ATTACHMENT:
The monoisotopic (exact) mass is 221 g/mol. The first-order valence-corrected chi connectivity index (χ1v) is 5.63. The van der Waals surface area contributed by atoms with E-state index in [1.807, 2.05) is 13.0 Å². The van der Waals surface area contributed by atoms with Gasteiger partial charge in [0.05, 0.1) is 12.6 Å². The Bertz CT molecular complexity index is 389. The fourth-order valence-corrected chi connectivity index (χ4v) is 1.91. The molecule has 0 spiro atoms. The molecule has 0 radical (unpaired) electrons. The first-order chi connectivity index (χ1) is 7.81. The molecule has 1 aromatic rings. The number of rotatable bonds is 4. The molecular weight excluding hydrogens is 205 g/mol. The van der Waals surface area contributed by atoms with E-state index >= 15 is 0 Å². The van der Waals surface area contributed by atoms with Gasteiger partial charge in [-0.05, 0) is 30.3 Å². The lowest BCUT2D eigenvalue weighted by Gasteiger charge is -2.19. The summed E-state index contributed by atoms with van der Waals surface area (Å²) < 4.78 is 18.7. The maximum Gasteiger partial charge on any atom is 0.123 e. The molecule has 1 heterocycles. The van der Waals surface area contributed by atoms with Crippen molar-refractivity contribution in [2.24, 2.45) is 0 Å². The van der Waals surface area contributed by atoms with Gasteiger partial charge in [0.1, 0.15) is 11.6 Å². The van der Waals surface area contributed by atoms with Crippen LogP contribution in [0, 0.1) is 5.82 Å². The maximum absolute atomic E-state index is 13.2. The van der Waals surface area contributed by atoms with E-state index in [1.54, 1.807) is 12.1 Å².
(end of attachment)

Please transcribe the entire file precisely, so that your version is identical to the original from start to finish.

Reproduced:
The monoisotopic (exact) mass is 221 g/mol. The first-order valence-corrected chi connectivity index (χ1v) is 5.63. The van der Waals surface area contributed by atoms with E-state index in [1.807, 2.05) is 13.0 Å². The van der Waals surface area contributed by atoms with Gasteiger partial charge in [0.05, 0.1) is 12.6 Å². The Bertz CT molecular complexity index is 389. The fourth-order valence-corrected chi connectivity index (χ4v) is 1.91. The molecule has 0 spiro atoms. The molecule has 0 radical (unpaired) electrons. The first-order chi connectivity index (χ1) is 7.81. The molecule has 1 aromatic rings. The number of rotatable bonds is 4. The molecular weight excluding hydrogens is 205 g/mol. The van der Waals surface area contributed by atoms with E-state index >= 15 is 0 Å². The van der Waals surface area contributed by atoms with Gasteiger partial charge in [-0.05, 0) is 30.3 Å². The lowest BCUT2D eigenvalue weighted by Gasteiger charge is -2.19. The summed E-state index contributed by atoms with van der Waals surface area (Å²) < 4.78 is 18.7. The maximum Gasteiger partial charge on any atom is 0.123 e. The molecule has 1 heterocycles. The van der Waals surface area contributed by atoms with Crippen molar-refractivity contribution in [2.24, 2.45) is 0 Å². The van der Waals surface area contributed by atoms with Gasteiger partial charge in [0.1, 0.15) is 11.6 Å². The van der Waals surface area contributed by atoms with Crippen LogP contribution in [0, 0.1) is 5.82 Å². The maximum absolute atomic E-state index is 13.2. The van der Waals surface area contributed by atoms with E-state index in [1.54, 1.807) is 12.1 Å².